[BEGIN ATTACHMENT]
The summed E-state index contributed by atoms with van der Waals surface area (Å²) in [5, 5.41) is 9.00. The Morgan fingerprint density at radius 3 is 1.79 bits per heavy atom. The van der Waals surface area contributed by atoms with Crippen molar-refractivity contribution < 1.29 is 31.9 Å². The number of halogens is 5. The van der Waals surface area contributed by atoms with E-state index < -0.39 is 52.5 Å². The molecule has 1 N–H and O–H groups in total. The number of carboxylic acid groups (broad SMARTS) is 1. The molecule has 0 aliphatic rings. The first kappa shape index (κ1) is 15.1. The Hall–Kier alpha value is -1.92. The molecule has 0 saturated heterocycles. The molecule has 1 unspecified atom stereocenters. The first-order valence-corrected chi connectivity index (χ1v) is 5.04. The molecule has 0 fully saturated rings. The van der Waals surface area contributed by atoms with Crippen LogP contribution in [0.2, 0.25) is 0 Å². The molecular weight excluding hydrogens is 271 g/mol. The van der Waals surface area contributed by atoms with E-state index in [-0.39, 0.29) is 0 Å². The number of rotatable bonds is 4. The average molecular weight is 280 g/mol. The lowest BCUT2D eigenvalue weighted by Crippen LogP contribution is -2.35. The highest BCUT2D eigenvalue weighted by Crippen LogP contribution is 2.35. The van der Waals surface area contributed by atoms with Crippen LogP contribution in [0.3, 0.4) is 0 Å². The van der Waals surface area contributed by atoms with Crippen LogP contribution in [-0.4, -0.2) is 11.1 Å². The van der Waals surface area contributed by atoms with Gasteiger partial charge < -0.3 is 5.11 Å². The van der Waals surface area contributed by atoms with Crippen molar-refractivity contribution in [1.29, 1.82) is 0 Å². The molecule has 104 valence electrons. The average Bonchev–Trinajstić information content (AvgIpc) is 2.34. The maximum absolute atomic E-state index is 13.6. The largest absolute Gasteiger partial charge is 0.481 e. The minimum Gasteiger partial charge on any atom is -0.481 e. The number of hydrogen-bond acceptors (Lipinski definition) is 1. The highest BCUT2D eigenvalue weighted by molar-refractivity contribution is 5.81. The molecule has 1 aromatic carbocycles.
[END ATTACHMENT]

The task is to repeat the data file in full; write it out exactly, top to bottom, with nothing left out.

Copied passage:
The summed E-state index contributed by atoms with van der Waals surface area (Å²) in [5, 5.41) is 9.00. The Morgan fingerprint density at radius 3 is 1.79 bits per heavy atom. The van der Waals surface area contributed by atoms with Crippen molar-refractivity contribution < 1.29 is 31.9 Å². The number of halogens is 5. The van der Waals surface area contributed by atoms with E-state index < -0.39 is 52.5 Å². The molecule has 1 N–H and O–H groups in total. The number of carboxylic acid groups (broad SMARTS) is 1. The molecule has 0 aliphatic rings. The first kappa shape index (κ1) is 15.1. The Hall–Kier alpha value is -1.92. The molecule has 0 saturated heterocycles. The molecule has 1 unspecified atom stereocenters. The first-order valence-corrected chi connectivity index (χ1v) is 5.04. The molecule has 0 fully saturated rings. The van der Waals surface area contributed by atoms with Crippen LogP contribution in [0.2, 0.25) is 0 Å². The molecular weight excluding hydrogens is 271 g/mol. The van der Waals surface area contributed by atoms with E-state index in [-0.39, 0.29) is 0 Å². The number of rotatable bonds is 4. The average molecular weight is 280 g/mol. The lowest BCUT2D eigenvalue weighted by Crippen LogP contribution is -2.35. The highest BCUT2D eigenvalue weighted by Crippen LogP contribution is 2.35. The van der Waals surface area contributed by atoms with Crippen LogP contribution in [0.3, 0.4) is 0 Å². The van der Waals surface area contributed by atoms with Crippen LogP contribution in [-0.4, -0.2) is 11.1 Å². The van der Waals surface area contributed by atoms with Gasteiger partial charge < -0.3 is 5.11 Å². The van der Waals surface area contributed by atoms with Crippen molar-refractivity contribution in [1.29, 1.82) is 0 Å². The molecule has 104 valence electrons. The average Bonchev–Trinajstić information content (AvgIpc) is 2.34. The maximum absolute atomic E-state index is 13.6. The largest absolute Gasteiger partial charge is 0.481 e. The minimum Gasteiger partial charge on any atom is -0.481 e. The number of hydrogen-bond acceptors (Lipinski definition) is 1. The highest BCUT2D eigenvalue weighted by molar-refractivity contribution is 5.81. The molecule has 1 aromatic carbocycles.